Gas turbine manufacturers in the United States say that increased federal spending on research should help them retain their current market dominance in the face of growing subsidies for foreign rivals.
The Gas Turbine Association (GTA), whose technology generates more than a quarter of U.S. electricity, held a press conference in Washington, D.C., Nov. 21 to support legislation by Rep. Paul Tonko (D-N.Y) that would accelerate research and development for more efficient gas turbines.
U.S. turbine manufacturers currently control 84% of the domestic market, but that figure could be cut in half by 2037 due to research subsidies being dispensed in places such as Japan and Europe, officials said.
The Tonko bill would authorize expansion of the Department of Energy (DOE) fossil energy combustion research. The Gas Turbine Efficiency Improvement Act (H.R. 2803) seeks to develop gas turbines that achieve 62% or simple cycle efficiency of 47% in the first phase of the program
Combined-cycle efficiency in recent commercial units is probably in the high-highs, and simple-cycles in the high-30s, GTA Chairman Robert Hilton, who is a vice president of Alstom.
A second phase would raise the targets to 65% for combined-cycles and 50% for simple-cycle units respectively, Tonko said.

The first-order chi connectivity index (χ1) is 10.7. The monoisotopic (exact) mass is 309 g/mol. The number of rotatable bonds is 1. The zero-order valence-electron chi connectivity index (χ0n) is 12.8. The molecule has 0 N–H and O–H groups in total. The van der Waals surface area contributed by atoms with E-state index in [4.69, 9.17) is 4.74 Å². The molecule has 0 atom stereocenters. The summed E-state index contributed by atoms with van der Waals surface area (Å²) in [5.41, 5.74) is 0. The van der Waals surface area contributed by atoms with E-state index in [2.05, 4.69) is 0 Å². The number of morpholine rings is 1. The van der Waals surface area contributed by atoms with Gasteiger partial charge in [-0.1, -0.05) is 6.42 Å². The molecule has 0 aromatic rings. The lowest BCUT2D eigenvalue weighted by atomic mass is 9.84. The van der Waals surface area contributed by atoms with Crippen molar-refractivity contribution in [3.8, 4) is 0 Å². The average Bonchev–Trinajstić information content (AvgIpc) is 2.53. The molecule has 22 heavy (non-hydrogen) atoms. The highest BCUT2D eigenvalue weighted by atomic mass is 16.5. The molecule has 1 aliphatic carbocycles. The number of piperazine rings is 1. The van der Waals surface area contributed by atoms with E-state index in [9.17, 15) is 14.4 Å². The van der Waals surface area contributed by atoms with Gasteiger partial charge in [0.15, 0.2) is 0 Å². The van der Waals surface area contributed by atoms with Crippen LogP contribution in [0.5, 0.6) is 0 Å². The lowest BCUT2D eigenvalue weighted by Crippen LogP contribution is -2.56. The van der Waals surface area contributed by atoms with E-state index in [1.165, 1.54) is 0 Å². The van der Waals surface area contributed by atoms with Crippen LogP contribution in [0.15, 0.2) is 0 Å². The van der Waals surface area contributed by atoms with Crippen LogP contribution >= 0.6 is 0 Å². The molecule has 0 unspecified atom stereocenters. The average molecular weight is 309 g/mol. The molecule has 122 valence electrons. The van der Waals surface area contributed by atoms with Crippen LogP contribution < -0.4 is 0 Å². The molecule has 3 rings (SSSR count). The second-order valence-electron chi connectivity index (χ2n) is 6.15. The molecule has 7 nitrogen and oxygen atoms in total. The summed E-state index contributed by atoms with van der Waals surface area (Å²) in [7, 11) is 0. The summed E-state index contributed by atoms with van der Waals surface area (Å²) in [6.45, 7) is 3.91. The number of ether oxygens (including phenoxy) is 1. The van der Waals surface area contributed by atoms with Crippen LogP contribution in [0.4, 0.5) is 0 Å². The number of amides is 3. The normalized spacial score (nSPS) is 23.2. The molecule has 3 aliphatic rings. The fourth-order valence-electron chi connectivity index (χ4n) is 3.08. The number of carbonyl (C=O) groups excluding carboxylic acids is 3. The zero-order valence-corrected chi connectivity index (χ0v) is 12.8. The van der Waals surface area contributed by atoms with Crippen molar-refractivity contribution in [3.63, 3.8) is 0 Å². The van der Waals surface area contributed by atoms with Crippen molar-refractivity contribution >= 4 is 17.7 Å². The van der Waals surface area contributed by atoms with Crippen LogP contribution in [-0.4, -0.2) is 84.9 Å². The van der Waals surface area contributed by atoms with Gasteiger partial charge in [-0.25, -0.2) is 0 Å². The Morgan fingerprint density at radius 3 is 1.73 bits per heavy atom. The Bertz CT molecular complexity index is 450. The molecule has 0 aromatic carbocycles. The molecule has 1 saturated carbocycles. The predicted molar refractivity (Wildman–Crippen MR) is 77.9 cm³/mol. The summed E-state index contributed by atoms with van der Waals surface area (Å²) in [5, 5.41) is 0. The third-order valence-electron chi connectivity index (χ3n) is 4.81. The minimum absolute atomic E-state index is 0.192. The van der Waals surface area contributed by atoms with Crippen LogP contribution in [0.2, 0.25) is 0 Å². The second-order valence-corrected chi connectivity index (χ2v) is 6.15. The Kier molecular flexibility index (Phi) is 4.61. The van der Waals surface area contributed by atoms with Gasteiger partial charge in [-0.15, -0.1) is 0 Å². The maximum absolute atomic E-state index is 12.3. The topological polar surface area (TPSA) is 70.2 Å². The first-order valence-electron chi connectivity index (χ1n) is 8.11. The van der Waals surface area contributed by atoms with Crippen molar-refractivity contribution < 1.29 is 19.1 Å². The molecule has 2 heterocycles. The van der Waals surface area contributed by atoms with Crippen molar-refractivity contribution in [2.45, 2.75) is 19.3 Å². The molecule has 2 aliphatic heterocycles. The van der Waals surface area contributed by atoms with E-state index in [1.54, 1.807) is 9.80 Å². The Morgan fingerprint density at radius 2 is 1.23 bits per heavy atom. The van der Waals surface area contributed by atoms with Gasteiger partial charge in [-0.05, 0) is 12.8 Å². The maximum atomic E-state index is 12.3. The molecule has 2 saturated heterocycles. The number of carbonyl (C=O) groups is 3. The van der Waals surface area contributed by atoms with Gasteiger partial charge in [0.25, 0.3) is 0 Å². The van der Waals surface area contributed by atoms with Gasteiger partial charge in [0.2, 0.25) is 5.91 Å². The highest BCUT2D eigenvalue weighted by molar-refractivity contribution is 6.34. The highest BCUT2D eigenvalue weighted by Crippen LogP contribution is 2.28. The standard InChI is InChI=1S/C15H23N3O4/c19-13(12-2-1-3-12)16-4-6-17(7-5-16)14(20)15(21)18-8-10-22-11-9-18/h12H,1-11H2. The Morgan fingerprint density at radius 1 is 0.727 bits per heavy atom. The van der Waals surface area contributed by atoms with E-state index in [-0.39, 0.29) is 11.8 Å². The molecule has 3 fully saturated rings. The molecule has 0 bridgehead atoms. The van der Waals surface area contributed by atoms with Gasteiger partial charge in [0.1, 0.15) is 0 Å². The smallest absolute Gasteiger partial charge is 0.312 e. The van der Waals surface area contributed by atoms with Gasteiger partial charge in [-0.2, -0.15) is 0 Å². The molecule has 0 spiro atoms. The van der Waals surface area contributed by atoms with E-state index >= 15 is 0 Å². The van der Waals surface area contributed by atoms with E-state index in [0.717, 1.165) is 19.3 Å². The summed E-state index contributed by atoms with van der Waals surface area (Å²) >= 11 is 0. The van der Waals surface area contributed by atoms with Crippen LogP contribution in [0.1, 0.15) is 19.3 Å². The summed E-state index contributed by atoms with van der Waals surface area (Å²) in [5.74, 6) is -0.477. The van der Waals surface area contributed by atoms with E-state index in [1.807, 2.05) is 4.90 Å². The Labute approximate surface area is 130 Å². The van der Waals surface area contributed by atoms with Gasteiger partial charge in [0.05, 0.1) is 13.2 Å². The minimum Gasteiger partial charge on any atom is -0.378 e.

The Tonko bill authorizes spending $50m per year for six years. In the case of a demonstration or commercial application activity funded by the proposed program, a match of 50% must be provided by a non-federal source.
Turbine association members would pump plenty of their own money into the effort, Hilton said.
“We know that research equals jobs,” Tonko said. To back this up, Tonko and GTA announced a new study by ICF International that indicates the type of research program proposed in the Tonko bill could create 36,000 additional manufacturing jobs for U.S. workers while reducing carbon dioxide (CO2) emissions.
New technology needed for ‘the age of gas’
“This is the age of gas,” Hilton said. “We need to keep this industry in the United States competitive,” the Alstom official added.
GTA lists 10 corporate members on its website, including such names as such as Alstom, General Electric (NYSE:GE), and Siemens. Such companies make turbines in the United States to serve about 84% of the domestic market.
But GTA says that this share could dwindle to 42% by 2037. That’s because foreign rivals are benefitting from significant subsidies. Japan in particular has turned very aggressive in investing in better gas turbines since the Fukushima nuclear accident of 2011, GTA officials said.
Improving the efficiency of gas power units will also curb CO2 emissions from electric generation, GTA notes.
A footnote to the ICF report noted that improving gas turbine efficiency is a big deal in many countries that have significantly higher delivered natural gas prices than does the United States.
The ICF study noted that Siemens opened Siemens opened a turbine manufacturing facility in the United States in 2011 and Alstom opened one in 2010.
The GTA-backed gas turbine R&D program, proposed by Tonko, would start in 2014 and run through 2020.
The ICF report is titled “Competitiveness of U.S. Gas Turbine Manufacturers.”